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Dental materials part 1 – Glass Ionomer Cements

24 Feb 2015  |  No Comments

What type of fillings do you have in your mouth? Over the past couple of weeks a surprising number of patients have come up to me asking what materials we use in dentistry today, and how they work. Over the next few weeks I will try my best to give everyone a brief description of the various materials we have access to today in modern minimally invasive dentistry!

Our first material is a personal favourite of mine: the glass-ionomer cement (GIC). I used plenty of this during my training in Adelaide Dental Hospital and during my employment at the Sydney Dental Hospital. It is an invaluable tool to have where poor oral hygiene and gingival bleeding contraindicate use of moisture-sensitive materials.

 

MD-Ionomer-10-400

Advantages:

  • Moisture tolerant
  • Straightforward one-step application
  • Inherent ability to release fluoride, strengthening restored teeth and minimising post-operative sensitivity
  • Chemical bond to the tooth

 

Disadvantages:

  • If unprotected by a glaze, relatively poor wear resistance compared to other conventional dental materials
  • Susceptible to acid erosion
  • Generally monotone white opaque appearance. However they come in multiple shades.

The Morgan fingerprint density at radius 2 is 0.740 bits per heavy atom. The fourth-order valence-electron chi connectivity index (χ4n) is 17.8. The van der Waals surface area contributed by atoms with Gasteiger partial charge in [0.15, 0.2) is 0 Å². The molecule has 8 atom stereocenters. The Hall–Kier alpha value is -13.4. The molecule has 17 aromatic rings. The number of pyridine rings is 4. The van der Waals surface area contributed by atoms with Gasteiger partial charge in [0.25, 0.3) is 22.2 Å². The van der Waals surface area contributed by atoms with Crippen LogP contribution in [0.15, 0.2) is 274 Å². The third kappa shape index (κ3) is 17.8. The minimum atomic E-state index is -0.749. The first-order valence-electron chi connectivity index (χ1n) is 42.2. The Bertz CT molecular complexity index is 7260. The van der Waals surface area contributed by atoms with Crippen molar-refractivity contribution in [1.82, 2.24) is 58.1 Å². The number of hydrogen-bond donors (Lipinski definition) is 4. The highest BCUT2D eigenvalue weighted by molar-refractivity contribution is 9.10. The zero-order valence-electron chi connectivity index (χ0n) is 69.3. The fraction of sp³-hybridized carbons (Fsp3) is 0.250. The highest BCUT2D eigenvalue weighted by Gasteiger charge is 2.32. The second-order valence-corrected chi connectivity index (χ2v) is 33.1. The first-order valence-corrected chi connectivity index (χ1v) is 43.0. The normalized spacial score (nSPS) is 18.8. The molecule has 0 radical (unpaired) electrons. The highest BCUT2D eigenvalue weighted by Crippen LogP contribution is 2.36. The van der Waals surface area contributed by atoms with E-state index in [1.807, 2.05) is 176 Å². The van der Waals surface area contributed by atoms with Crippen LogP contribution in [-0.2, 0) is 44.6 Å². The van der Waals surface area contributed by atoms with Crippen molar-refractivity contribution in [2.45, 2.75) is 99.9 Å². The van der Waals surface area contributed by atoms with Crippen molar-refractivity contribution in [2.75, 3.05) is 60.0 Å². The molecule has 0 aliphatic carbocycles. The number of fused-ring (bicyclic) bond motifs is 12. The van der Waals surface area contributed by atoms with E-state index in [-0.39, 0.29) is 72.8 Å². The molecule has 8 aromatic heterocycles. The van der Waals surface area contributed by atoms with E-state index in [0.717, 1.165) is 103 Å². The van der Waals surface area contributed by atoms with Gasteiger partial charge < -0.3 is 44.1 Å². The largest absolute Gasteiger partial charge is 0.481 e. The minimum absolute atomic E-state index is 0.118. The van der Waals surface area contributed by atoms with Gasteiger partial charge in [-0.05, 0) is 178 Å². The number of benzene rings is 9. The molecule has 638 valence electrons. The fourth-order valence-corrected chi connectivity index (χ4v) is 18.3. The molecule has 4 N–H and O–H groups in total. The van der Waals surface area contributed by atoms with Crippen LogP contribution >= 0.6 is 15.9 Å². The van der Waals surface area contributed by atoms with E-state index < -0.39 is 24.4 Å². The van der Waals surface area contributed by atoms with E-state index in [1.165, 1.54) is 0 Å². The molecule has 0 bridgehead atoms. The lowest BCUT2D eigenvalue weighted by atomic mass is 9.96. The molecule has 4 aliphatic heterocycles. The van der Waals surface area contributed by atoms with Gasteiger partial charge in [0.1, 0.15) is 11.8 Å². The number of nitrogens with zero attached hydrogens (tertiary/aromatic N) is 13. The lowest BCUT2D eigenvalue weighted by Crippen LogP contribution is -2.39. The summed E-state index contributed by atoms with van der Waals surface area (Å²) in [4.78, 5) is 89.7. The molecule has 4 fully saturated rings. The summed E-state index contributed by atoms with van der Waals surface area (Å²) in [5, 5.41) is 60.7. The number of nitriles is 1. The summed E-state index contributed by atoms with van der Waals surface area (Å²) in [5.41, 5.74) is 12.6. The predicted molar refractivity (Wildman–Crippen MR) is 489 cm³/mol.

GICs are often heralded as a “short-term permanent” or a “long-term temporary” filling material. These days with careful case selection and good technology, GICs have become a mainstream filling material, especially in paediatric (kids) and geriatric (old) patients, where treatment tolerability is poor.

GICs become hard in the mouth via an “acid-base reaction”, where a polyalkenoic acid reacts with glass-silicate molecules. In conventional GICs the setting times can vary from 3.5-5 minutes. Modified GICs, such as resin-modified GICs (RMGICs) contain photosensitive chemicals that allow them to be zapped with our blue lights, causing almost instant set.

GICs release fluoride which makes them very useful in sealing those bacteria-retentive pits and fissures in kids’ teeth. They strengthen the surrounding tooth structure! As a result GICs are used widely in patients who have high decay risk. Because they are not as hard as other materials such as amalgam or composite resin, GIC fillings are generally replaced once hygiene is stable and gingival bleeding can be controlled. Because of their ease of use, GICs are also very useful in emergency dental treatment, where often time is of the essence!

While there is no ideal material out on the market today, GICs continue to prove themselves valuable because of their fluoride release, ease of use and strong chemical bond to tooth structure!

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